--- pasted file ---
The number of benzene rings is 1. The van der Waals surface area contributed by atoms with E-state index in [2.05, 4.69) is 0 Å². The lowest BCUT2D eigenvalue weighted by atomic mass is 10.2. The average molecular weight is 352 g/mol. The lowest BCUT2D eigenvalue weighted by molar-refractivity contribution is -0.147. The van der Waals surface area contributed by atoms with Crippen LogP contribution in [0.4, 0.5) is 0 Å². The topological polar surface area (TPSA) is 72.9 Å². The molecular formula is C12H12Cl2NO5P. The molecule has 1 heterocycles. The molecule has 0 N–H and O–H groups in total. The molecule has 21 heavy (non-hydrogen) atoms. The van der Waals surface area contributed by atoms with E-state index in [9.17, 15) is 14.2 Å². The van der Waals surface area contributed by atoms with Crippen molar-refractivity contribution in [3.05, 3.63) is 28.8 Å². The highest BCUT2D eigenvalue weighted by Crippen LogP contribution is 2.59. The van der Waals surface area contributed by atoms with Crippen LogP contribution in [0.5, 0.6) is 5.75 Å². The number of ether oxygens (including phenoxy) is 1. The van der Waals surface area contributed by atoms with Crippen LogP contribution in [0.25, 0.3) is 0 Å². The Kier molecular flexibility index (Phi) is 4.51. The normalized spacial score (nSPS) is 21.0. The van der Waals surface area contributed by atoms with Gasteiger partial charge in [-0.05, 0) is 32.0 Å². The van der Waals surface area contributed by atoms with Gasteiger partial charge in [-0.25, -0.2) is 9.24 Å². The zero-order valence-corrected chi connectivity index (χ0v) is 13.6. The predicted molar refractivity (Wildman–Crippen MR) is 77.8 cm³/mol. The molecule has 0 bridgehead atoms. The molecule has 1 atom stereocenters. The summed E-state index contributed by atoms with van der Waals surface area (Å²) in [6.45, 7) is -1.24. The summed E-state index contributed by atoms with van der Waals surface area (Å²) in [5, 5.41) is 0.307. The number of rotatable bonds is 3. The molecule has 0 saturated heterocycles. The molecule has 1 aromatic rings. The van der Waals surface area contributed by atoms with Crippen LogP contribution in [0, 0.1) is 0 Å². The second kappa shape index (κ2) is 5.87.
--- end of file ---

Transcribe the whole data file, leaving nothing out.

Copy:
The number of benzene rings is 1. The van der Waals surface area contributed by atoms with E-state index in [2.05, 4.69) is 0 Å². The lowest BCUT2D eigenvalue weighted by atomic mass is 10.2. The average molecular weight is 352 g/mol. The lowest BCUT2D eigenvalue weighted by molar-refractivity contribution is -0.147. The van der Waals surface area contributed by atoms with Crippen LogP contribution in [0.4, 0.5) is 0 Å². The topological polar surface area (TPSA) is 72.9 Å². The molecular formula is C12H12Cl2NO5P. The molecule has 1 heterocycles. The molecule has 0 N–H and O–H groups in total. The molecule has 21 heavy (non-hydrogen) atoms. The van der Waals surface area contributed by atoms with E-state index in [9.17, 15) is 14.2 Å². The van der Waals surface area contributed by atoms with Crippen molar-refractivity contribution in [3.05, 3.63) is 28.8 Å². The highest BCUT2D eigenvalue weighted by Crippen LogP contribution is 2.59. The van der Waals surface area contributed by atoms with Crippen LogP contribution in [0.5, 0.6) is 5.75 Å². The number of ether oxygens (including phenoxy) is 1. The van der Waals surface area contributed by atoms with Crippen LogP contribution in [0.25, 0.3) is 0 Å². The Kier molecular flexibility index (Phi) is 4.51. The normalized spacial score (nSPS) is 21.0. The van der Waals surface area contributed by atoms with Gasteiger partial charge in [-0.05, 0) is 32.0 Å². The van der Waals surface area contributed by atoms with Gasteiger partial charge in [-0.25, -0.2) is 9.24 Å². The zero-order valence-corrected chi connectivity index (χ0v) is 13.6. The predicted molar refractivity (Wildman–Crippen MR) is 77.8 cm³/mol. The molecule has 0 bridgehead atoms. The molecule has 1 atom stereocenters. The summed E-state index contributed by atoms with van der Waals surface area (Å²) in [6.45, 7) is -1.24. The summed E-state index contributed by atoms with van der Waals surface area (Å²) in [5, 5.41) is 0.307. The number of rotatable bonds is 3. The molecule has 0 saturated heterocycles. The molecule has 1 aromatic rings. The van der Waals surface area contributed by atoms with Crippen LogP contribution in [0, 0.1) is 0 Å². The second kappa shape index (κ2) is 5.87.